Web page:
Anne Shakespeare, born Anne Hathaway (1555/56 – 1623), was from Shottery, a village that lies about one and a half miles from Stratford-upon-Avon. She married the eighteen-year-old William Shakespeare in somewhat of a hurry because she was already pregnant by him. Their first child, Susanna, was born in May 1583. A boy and girl twin, Hamnet and Judith, followed in early 1585. William and Anne experienced the heartbreak of Hamnet’s death, aged eleven, in August 1596. Th e following year the family moved into New Place, the largest house in the borough of Stratford-upon-Avon. William was only ever a lodger in London and New Place was his retreat and refuge, especially during times of plague. While her husband had to spend long stretches of time in London, Anne would remain the constant mistress of New Place for nineteen years. The house had between twenty and thirty rooms, and Anne oversaw all of the day-to-day household management. Theirs was a successful partnership of opportunity, business, and investment. William died at New Place, aged 52, in 1616 and bequeathed her “my second-best bed with the furniture,” a way of Anne remaining in residence at New Place throughout her widowhood. Anne died on 6 August 1623, aged 67, and was buried next to her husband in the chancel of Holy Trinity Church, Stratford-upon-Avon.
The Latin epitaph on Anne Shakespeare’s grave describes her as “so great a gift,” probably written by her daughters Susanna and Judith, since she is praised as a good mother and caregiver, a woman who should “rise again and seek the stars.” Although her epitaph has been available in Holy Trinity Church since shortly after her death in 1623, over the last four hundred years Anne has been both praised and denounced, eulogized and ignored, suppressed and enhanced. In fake love letters, novels, plays, poems, and biographies, these various versions of Anne range from a loyal and supportive wife who ran the family brewing business at New Place, to a raging shrew who entrapped her younger husband, from a steadfast and nurturing partner to a “disastrous mistake” who filled Shakespeare with “revulsion” and “sour anger,” in the words of one contemporary biographer. These diverse, contradictory, and irreconcilable Annes underline the instability of knowledge about Shakespeare’s wife, but should also open up possibilities for out-of-the-box imaginings, as this collection of poems demonstrates. Some Annes are devoted wives, others are scorned spouses, but they all serve as reminders of how unstable biographical knowledge about Anne is, and yet at the same time, how crucial Anne is for offering a life story that can resonate with a variety of issues in various historical moments. With imaginative free reign, Anne has recently begun to “rise again,” and become the real author of the plays by Shakespeare, the hidden inspiration for the literary masterpieces, and the brains behind the Shakespeare family. We can never retrieve the actual historical Anne Shakespeare, a woman who outlived her famous husband by seven years, remains buried between his monument and his grave in Holy Trinity Church, gave birth to his three children, grieved over the death of their young son, celebrated their two daughters, and shared her life with him in some way. While we will never know what the real Anne Shakespeare was like, it is time to let her be the centre of her own story, and to empower the great variety of poets in this collection to create new and inspiring versions of her life.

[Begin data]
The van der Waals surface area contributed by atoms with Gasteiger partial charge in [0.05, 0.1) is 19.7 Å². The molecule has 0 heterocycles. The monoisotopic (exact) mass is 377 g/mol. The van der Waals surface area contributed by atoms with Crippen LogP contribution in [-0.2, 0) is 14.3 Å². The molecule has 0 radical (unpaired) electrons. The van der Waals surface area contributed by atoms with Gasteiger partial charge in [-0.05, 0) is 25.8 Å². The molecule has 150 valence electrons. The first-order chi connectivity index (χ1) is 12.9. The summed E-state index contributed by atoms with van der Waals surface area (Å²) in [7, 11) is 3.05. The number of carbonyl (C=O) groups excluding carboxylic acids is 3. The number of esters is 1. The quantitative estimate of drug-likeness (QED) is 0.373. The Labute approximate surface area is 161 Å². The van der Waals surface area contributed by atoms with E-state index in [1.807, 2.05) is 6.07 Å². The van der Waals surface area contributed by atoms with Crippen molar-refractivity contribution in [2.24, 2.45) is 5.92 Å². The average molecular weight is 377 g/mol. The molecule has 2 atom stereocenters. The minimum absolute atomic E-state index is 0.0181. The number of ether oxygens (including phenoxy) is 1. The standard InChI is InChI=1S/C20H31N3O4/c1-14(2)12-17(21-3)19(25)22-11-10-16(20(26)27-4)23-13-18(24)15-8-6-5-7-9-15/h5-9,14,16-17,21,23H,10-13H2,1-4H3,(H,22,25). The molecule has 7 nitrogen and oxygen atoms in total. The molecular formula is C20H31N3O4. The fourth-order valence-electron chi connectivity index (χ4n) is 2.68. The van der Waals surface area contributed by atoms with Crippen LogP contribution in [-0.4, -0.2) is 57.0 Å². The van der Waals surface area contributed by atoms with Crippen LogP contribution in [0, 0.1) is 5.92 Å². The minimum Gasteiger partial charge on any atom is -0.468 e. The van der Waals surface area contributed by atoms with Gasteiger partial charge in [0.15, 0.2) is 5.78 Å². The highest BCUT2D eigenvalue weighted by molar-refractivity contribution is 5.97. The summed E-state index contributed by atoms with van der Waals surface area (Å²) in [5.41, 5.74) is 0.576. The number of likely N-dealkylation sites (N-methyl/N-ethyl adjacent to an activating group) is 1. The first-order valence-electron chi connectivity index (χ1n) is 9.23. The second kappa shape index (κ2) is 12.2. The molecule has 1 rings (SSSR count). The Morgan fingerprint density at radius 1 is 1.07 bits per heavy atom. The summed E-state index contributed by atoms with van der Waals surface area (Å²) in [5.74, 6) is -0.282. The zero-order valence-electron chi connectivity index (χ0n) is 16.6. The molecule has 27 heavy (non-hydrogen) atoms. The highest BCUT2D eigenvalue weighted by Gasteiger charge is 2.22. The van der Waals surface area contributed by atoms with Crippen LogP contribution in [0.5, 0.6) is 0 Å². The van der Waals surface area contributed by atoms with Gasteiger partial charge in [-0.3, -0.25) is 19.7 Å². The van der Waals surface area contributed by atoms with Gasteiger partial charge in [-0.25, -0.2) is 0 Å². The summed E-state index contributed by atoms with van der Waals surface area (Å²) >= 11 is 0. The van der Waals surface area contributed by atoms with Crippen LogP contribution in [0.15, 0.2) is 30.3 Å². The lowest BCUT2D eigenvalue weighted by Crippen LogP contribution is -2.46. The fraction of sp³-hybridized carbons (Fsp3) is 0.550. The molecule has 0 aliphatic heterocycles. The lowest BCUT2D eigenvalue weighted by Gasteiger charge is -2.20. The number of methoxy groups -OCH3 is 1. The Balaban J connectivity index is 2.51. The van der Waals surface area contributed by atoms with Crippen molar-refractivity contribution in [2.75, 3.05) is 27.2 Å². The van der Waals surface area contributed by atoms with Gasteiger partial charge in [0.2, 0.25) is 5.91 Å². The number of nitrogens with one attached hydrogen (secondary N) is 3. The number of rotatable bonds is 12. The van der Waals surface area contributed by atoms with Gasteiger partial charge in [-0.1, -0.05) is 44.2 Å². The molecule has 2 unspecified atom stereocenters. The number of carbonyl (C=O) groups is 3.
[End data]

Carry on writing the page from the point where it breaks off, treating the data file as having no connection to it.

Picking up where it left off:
This collection is a celebration of the power of poetry to connect us to the past, and to illuminate the complexities of the present. By bringing together a diverse group of voices to pay tribute to Anne Shakespeare, we are reminded of the power of language to connect us across time and space, and to bridge the gaps between different cultures and experiences, and on the broader themes that her life touches upon, from spirituality and the natural world, to the experience of being a woman in a patriarchal society. This anthology is a testament to the importance of lifting up diverse voices and celebrating the contributions of women throughout history, and to the enduring legacy of one remarkable woman who continues to resonate across the centuries.
Katherine Scheil (with the help of Chris Laoutaris, Aaron Kent, and Paul Edmondson)